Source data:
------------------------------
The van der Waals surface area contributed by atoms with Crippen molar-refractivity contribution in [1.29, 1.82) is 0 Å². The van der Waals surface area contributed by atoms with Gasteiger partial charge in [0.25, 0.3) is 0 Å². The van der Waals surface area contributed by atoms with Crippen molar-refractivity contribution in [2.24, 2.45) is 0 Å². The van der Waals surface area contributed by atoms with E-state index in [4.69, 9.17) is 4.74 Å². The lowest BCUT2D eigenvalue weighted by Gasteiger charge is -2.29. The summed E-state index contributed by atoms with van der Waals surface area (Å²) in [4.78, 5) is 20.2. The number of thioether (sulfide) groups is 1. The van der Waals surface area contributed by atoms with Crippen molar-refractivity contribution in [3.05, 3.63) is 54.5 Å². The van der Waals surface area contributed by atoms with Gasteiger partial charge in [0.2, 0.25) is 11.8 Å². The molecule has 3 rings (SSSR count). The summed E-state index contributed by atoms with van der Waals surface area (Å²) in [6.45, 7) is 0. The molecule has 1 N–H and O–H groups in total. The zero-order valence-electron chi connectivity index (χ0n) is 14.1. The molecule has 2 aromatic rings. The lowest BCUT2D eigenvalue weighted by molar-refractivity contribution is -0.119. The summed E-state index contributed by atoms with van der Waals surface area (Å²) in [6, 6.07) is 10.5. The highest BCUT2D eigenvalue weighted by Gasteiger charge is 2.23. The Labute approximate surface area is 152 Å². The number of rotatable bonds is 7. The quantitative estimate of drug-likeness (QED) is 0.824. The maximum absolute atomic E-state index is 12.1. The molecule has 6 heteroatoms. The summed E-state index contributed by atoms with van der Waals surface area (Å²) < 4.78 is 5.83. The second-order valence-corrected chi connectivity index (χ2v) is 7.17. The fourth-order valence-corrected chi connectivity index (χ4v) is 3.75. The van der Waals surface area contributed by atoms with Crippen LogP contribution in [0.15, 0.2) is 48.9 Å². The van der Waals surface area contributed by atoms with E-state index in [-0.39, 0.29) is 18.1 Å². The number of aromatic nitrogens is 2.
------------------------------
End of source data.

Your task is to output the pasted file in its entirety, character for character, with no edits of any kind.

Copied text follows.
The van der Waals surface area contributed by atoms with Crippen molar-refractivity contribution in [1.29, 1.82) is 0 Å². The van der Waals surface area contributed by atoms with Gasteiger partial charge in [0.25, 0.3) is 0 Å². The van der Waals surface area contributed by atoms with Crippen molar-refractivity contribution in [2.24, 2.45) is 0 Å². The van der Waals surface area contributed by atoms with E-state index in [4.69, 9.17) is 4.74 Å². The lowest BCUT2D eigenvalue weighted by Gasteiger charge is -2.29. The summed E-state index contributed by atoms with van der Waals surface area (Å²) in [4.78, 5) is 20.2. The number of thioether (sulfide) groups is 1. The van der Waals surface area contributed by atoms with Crippen molar-refractivity contribution in [3.05, 3.63) is 54.5 Å². The van der Waals surface area contributed by atoms with Gasteiger partial charge in [0.2, 0.25) is 11.8 Å². The molecule has 3 rings (SSSR count). The summed E-state index contributed by atoms with van der Waals surface area (Å²) in [6.45, 7) is 0. The molecule has 1 N–H and O–H groups in total. The zero-order valence-electron chi connectivity index (χ0n) is 14.1. The molecule has 2 aromatic rings. The lowest BCUT2D eigenvalue weighted by molar-refractivity contribution is -0.119. The summed E-state index contributed by atoms with van der Waals surface area (Å²) in [6, 6.07) is 10.5. The highest BCUT2D eigenvalue weighted by Gasteiger charge is 2.23. The Labute approximate surface area is 152 Å². The number of rotatable bonds is 7. The quantitative estimate of drug-likeness (QED) is 0.824. The maximum absolute atomic E-state index is 12.1. The molecule has 6 heteroatoms. The summed E-state index contributed by atoms with van der Waals surface area (Å²) < 4.78 is 5.83. The second-order valence-corrected chi connectivity index (χ2v) is 7.17. The fourth-order valence-corrected chi connectivity index (χ4v) is 3.75. The van der Waals surface area contributed by atoms with Crippen LogP contribution in [0.15, 0.2) is 48.9 Å². The van der Waals surface area contributed by atoms with E-state index in [-0.39, 0.29) is 18.1 Å². The number of aromatic nitrogens is 2.